He says, “It’s like chess.
It’s all about the strategy,
except with these wash-ups,
it’s all about the tragedy,
the bleeding words, the pretty herds
of poet girls who line my streets
for a chance to meet god;
a billion blind ballerinas
with twisted ankles and bruised egos
vying and dying for the opportunity
to serve at my feet
like little missionaries.”
He says, “It’s the way you smile,
my little angel. You’re so beautiful…
Let me see your soul so I can teach you
how to fly. Let me meet your soul.
Take off your halo, babe.
It’s trying to steal your gorgeous shine.
Take it off. Take it off.”
It’s the way his words encourage actions;
the way she fits in his plans,
because she is that one piece that is broken so right.
She tries to smile, holding fast to the idea of pleasing him
and how it will get her into heaven
one day, one day…
She told him, she’s not beautiful
while laying with her heart open and vulnerable,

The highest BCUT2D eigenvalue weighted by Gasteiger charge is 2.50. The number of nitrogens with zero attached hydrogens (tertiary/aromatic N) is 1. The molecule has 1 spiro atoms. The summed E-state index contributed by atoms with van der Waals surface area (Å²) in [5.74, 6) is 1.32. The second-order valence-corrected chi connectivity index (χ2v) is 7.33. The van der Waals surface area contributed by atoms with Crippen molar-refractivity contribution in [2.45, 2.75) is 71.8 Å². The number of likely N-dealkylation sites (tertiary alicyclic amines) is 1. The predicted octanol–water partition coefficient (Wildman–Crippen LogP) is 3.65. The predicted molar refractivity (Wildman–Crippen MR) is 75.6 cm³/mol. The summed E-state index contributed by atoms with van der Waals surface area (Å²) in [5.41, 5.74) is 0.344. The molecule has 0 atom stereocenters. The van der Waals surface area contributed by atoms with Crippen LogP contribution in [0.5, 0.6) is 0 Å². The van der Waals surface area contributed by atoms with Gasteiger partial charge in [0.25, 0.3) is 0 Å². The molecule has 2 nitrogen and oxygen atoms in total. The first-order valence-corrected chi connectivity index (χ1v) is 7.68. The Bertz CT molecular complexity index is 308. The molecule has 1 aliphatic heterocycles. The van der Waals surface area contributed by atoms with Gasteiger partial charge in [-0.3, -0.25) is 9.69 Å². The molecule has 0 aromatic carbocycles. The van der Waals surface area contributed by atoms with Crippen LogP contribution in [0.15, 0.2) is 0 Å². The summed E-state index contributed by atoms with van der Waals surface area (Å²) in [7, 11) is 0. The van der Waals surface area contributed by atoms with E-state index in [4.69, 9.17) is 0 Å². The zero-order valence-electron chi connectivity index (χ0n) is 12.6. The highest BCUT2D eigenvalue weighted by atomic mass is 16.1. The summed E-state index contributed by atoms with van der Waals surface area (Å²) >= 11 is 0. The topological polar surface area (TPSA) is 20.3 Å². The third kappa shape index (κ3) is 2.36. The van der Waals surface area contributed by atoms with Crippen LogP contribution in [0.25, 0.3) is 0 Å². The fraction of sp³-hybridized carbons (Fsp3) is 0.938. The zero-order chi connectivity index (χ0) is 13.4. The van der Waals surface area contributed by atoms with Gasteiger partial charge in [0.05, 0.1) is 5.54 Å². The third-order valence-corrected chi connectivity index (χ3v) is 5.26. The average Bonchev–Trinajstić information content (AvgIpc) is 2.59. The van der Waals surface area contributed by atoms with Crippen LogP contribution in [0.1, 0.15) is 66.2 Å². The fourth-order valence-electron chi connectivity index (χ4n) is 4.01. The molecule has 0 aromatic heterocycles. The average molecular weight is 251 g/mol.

clinging to the idea of creating something lovelier
than her thoughts could ever be.
And all she had to do is just pull the trigger.
He says, “I miss you,”
when she strays too far
as if to guilt her into staying,
as if to tell her she’s not leaving
and most days she won’t,
because she feels so empty without him
there to draw her smiles.
but he’s no artist,
and these smiles are just shaking lines
meant to tremble and shatter.
Like he wants her to,
and when she’s broken down,
so weak and out-of-order,
she is his. And he is
god, why are you doing this.
What did I do wrong.
He says, “babe, that’s just the way
you play the game.
You take as many points as you can get,
no mercy— and when you win,
you move on to the next challenge;
the next little broken-hearted babydoll.
Sweet talk ‘em and leave ‘em bleeding on the floor
when they’re too broken to play with anymore.
It’s like chess,” he said.
“All strategy and staying two steps ahead
all the time. and when your queen has fallen,
give her up.